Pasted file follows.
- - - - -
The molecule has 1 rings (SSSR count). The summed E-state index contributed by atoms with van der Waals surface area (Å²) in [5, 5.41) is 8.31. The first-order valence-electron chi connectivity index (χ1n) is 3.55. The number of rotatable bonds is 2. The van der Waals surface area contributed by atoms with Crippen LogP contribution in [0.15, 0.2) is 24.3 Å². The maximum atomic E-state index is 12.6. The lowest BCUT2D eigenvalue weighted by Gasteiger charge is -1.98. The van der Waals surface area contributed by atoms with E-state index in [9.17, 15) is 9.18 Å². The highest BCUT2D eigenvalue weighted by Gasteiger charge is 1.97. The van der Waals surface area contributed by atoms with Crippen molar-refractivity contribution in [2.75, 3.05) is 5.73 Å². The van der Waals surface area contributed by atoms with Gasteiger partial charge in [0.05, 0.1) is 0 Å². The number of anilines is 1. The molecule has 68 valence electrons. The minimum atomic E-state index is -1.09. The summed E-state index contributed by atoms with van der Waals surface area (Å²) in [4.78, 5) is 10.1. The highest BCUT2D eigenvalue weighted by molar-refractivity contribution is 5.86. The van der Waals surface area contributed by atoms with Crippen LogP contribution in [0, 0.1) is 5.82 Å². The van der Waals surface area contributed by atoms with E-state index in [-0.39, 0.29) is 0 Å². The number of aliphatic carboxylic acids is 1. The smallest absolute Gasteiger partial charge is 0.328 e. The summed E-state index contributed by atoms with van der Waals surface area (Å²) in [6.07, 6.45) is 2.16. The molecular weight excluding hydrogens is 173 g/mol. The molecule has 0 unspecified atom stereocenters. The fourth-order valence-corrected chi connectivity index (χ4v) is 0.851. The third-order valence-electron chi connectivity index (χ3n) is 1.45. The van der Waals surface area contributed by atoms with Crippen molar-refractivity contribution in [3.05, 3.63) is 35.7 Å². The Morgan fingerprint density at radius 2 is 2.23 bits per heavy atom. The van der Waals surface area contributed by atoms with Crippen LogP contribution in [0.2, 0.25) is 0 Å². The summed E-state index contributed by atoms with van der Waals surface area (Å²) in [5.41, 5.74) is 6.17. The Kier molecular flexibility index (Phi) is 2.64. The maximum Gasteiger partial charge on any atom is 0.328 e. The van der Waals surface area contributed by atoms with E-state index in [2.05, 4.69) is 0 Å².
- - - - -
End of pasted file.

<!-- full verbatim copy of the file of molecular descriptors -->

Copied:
The molecule has 1 rings (SSSR count). The summed E-state index contributed by atoms with van der Waals surface area (Å²) in [5, 5.41) is 8.31. The first-order valence-electron chi connectivity index (χ1n) is 3.55. The number of rotatable bonds is 2. The van der Waals surface area contributed by atoms with Crippen LogP contribution in [0.15, 0.2) is 24.3 Å². The maximum atomic E-state index is 12.6. The lowest BCUT2D eigenvalue weighted by Gasteiger charge is -1.98. The van der Waals surface area contributed by atoms with E-state index in [9.17, 15) is 9.18 Å². The highest BCUT2D eigenvalue weighted by Gasteiger charge is 1.97. The van der Waals surface area contributed by atoms with Crippen molar-refractivity contribution in [2.75, 3.05) is 5.73 Å². The van der Waals surface area contributed by atoms with Gasteiger partial charge in [0.05, 0.1) is 0 Å². The number of anilines is 1. The molecule has 68 valence electrons. The minimum atomic E-state index is -1.09. The summed E-state index contributed by atoms with van der Waals surface area (Å²) in [4.78, 5) is 10.1. The highest BCUT2D eigenvalue weighted by molar-refractivity contribution is 5.86. The van der Waals surface area contributed by atoms with Crippen LogP contribution in [0, 0.1) is 5.82 Å². The van der Waals surface area contributed by atoms with E-state index in [-0.39, 0.29) is 0 Å². The number of aliphatic carboxylic acids is 1. The smallest absolute Gasteiger partial charge is 0.328 e. The summed E-state index contributed by atoms with van der Waals surface area (Å²) in [6.07, 6.45) is 2.16. The molecular weight excluding hydrogens is 173 g/mol. The molecule has 0 unspecified atom stereocenters. The fourth-order valence-corrected chi connectivity index (χ4v) is 0.851. The third-order valence-electron chi connectivity index (χ3n) is 1.45. The van der Waals surface area contributed by atoms with Crippen molar-refractivity contribution in [3.05, 3.63) is 35.7 Å². The Morgan fingerprint density at radius 2 is 2.23 bits per heavy atom. The van der Waals surface area contributed by atoms with Crippen LogP contribution in [0.2, 0.25) is 0 Å². The summed E-state index contributed by atoms with van der Waals surface area (Å²) in [5.41, 5.74) is 6.17. The Kier molecular flexibility index (Phi) is 2.64. The maximum Gasteiger partial charge on any atom is 0.328 e. The van der Waals surface area contributed by atoms with E-state index in [2.05, 4.69) is 0 Å².